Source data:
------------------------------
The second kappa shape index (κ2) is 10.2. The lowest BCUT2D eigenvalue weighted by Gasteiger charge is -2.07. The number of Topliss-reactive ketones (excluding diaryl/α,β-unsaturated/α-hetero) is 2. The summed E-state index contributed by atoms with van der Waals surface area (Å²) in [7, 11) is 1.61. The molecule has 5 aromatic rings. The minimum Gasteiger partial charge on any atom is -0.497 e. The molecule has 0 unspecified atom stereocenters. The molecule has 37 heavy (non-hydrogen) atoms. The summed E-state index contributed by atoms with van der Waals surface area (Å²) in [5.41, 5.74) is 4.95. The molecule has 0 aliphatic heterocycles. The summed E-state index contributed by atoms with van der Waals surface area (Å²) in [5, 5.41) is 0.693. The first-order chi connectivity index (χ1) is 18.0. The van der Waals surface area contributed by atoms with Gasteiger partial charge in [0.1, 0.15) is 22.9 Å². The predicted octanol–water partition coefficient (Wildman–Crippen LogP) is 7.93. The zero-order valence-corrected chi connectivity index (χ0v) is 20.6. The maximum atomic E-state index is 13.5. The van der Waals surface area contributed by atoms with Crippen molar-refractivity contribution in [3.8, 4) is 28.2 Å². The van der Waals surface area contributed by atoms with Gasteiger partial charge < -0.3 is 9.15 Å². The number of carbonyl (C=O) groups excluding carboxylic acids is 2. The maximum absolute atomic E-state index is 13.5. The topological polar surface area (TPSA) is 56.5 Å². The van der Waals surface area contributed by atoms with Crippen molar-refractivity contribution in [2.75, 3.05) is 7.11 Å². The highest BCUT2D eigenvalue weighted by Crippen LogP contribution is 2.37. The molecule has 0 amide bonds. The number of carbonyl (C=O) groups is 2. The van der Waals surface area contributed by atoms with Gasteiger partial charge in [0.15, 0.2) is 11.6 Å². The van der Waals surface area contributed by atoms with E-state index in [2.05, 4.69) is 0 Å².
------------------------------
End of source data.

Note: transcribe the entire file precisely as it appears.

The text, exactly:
The second kappa shape index (κ2) is 10.2. The lowest BCUT2D eigenvalue weighted by Gasteiger charge is -2.07. The number of Topliss-reactive ketones (excluding diaryl/α,β-unsaturated/α-hetero) is 2. The summed E-state index contributed by atoms with van der Waals surface area (Å²) in [7, 11) is 1.61. The molecule has 5 aromatic rings. The minimum Gasteiger partial charge on any atom is -0.497 e. The molecule has 0 unspecified atom stereocenters. The molecule has 37 heavy (non-hydrogen) atoms. The summed E-state index contributed by atoms with van der Waals surface area (Å²) in [5.41, 5.74) is 4.95. The molecule has 0 aliphatic heterocycles. The summed E-state index contributed by atoms with van der Waals surface area (Å²) in [5, 5.41) is 0.693. The first-order chi connectivity index (χ1) is 18.0. The van der Waals surface area contributed by atoms with Gasteiger partial charge in [0.1, 0.15) is 22.9 Å². The predicted octanol–water partition coefficient (Wildman–Crippen LogP) is 7.93. The zero-order valence-corrected chi connectivity index (χ0v) is 20.6. The maximum atomic E-state index is 13.5. The van der Waals surface area contributed by atoms with Crippen molar-refractivity contribution in [3.8, 4) is 28.2 Å². The van der Waals surface area contributed by atoms with Gasteiger partial charge < -0.3 is 9.15 Å². The number of carbonyl (C=O) groups excluding carboxylic acids is 2. The maximum absolute atomic E-state index is 13.5. The topological polar surface area (TPSA) is 56.5 Å². The van der Waals surface area contributed by atoms with Crippen molar-refractivity contribution in [2.75, 3.05) is 7.11 Å². The highest BCUT2D eigenvalue weighted by Crippen LogP contribution is 2.37. The molecule has 0 amide bonds. The number of carbonyl (C=O) groups is 2. The van der Waals surface area contributed by atoms with Gasteiger partial charge in [0.15, 0.2) is 11.6 Å². The van der Waals surface area contributed by atoms with E-state index in [2.05, 4.69) is 0 Å².